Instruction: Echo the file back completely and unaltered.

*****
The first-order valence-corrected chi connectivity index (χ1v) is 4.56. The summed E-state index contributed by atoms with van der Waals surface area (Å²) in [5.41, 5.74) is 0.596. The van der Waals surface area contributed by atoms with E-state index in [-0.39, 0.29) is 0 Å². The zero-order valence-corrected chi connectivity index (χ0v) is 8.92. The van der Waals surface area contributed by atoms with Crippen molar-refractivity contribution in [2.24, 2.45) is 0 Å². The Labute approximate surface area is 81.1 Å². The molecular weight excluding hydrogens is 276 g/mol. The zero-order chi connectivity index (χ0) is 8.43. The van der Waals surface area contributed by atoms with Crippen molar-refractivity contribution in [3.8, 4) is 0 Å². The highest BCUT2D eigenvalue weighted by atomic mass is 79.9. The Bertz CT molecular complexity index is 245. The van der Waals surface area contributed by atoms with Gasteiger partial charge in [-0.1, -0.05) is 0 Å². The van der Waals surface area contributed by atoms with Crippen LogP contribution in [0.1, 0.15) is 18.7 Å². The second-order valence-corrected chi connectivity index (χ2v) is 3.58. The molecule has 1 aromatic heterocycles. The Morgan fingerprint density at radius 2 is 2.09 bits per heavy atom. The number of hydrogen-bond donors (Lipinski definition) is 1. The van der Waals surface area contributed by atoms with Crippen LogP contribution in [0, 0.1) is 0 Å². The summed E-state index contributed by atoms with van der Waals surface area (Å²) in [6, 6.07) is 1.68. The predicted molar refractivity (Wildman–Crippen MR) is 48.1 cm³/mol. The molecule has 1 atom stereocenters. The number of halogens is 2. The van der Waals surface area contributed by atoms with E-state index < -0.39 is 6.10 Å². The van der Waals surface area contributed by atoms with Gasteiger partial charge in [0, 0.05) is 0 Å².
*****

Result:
The first-order valence-corrected chi connectivity index (χ1v) is 4.56. The summed E-state index contributed by atoms with van der Waals surface area (Å²) in [5.41, 5.74) is 0.596. The van der Waals surface area contributed by atoms with E-state index in [-0.39, 0.29) is 0 Å². The zero-order valence-corrected chi connectivity index (χ0v) is 8.92. The van der Waals surface area contributed by atoms with Crippen molar-refractivity contribution in [2.24, 2.45) is 0 Å². The Labute approximate surface area is 81.1 Å². The molecular weight excluding hydrogens is 276 g/mol. The zero-order chi connectivity index (χ0) is 8.43. The van der Waals surface area contributed by atoms with Crippen molar-refractivity contribution in [3.8, 4) is 0 Å². The highest BCUT2D eigenvalue weighted by atomic mass is 79.9. The Bertz CT molecular complexity index is 245. The van der Waals surface area contributed by atoms with Gasteiger partial charge in [-0.1, -0.05) is 0 Å². The van der Waals surface area contributed by atoms with Crippen LogP contribution in [0.1, 0.15) is 18.7 Å². The second-order valence-corrected chi connectivity index (χ2v) is 3.58. The molecule has 1 aromatic heterocycles. The Morgan fingerprint density at radius 2 is 2.09 bits per heavy atom. The number of hydrogen-bond donors (Lipinski definition) is 1. The van der Waals surface area contributed by atoms with Crippen LogP contribution in [0, 0.1) is 0 Å². The summed E-state index contributed by atoms with van der Waals surface area (Å²) in [6, 6.07) is 1.68. The predicted molar refractivity (Wildman–Crippen MR) is 48.1 cm³/mol. The molecule has 1 atom stereocenters. The number of halogens is 2. The van der Waals surface area contributed by atoms with E-state index < -0.39 is 6.10 Å². The van der Waals surface area contributed by atoms with Gasteiger partial charge in [0, 0.05) is 0 Å².